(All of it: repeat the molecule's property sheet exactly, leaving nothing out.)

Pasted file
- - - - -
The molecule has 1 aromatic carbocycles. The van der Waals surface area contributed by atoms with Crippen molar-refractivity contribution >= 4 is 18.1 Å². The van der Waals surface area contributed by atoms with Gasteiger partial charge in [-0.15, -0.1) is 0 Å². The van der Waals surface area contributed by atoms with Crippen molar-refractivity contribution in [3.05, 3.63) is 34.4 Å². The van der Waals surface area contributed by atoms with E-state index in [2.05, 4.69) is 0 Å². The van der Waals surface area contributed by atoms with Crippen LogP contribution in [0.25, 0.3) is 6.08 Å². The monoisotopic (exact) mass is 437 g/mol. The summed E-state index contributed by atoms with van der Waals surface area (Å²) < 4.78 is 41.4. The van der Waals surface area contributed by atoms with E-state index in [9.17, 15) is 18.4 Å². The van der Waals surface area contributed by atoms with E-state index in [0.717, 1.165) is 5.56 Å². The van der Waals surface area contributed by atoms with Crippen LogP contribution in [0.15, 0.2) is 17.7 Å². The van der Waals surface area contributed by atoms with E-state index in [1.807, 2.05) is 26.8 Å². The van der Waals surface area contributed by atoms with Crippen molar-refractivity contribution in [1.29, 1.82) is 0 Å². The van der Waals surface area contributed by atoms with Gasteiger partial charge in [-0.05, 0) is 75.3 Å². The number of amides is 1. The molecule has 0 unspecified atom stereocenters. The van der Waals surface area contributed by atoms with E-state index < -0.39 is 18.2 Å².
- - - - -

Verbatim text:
The molecule has 1 aromatic carbocycles. The van der Waals surface area contributed by atoms with Crippen molar-refractivity contribution >= 4 is 18.1 Å². The van der Waals surface area contributed by atoms with Gasteiger partial charge in [-0.15, -0.1) is 0 Å². The van der Waals surface area contributed by atoms with Crippen molar-refractivity contribution in [3.05, 3.63) is 34.4 Å². The van der Waals surface area contributed by atoms with E-state index in [2.05, 4.69) is 0 Å². The van der Waals surface area contributed by atoms with Crippen LogP contribution in [0.25, 0.3) is 6.08 Å². The monoisotopic (exact) mass is 437 g/mol. The summed E-state index contributed by atoms with van der Waals surface area (Å²) < 4.78 is 41.4. The van der Waals surface area contributed by atoms with E-state index in [9.17, 15) is 18.4 Å². The van der Waals surface area contributed by atoms with E-state index in [0.717, 1.165) is 5.56 Å². The van der Waals surface area contributed by atoms with Crippen LogP contribution in [0.15, 0.2) is 17.7 Å². The van der Waals surface area contributed by atoms with E-state index in [1.807, 2.05) is 26.8 Å². The van der Waals surface area contributed by atoms with Crippen molar-refractivity contribution in [1.29, 1.82) is 0 Å². The van der Waals surface area contributed by atoms with Gasteiger partial charge in [-0.05, 0) is 75.3 Å². The number of amides is 1. The molecule has 0 unspecified atom stereocenters. The van der Waals surface area contributed by atoms with E-state index < -0.39 is 18.2 Å².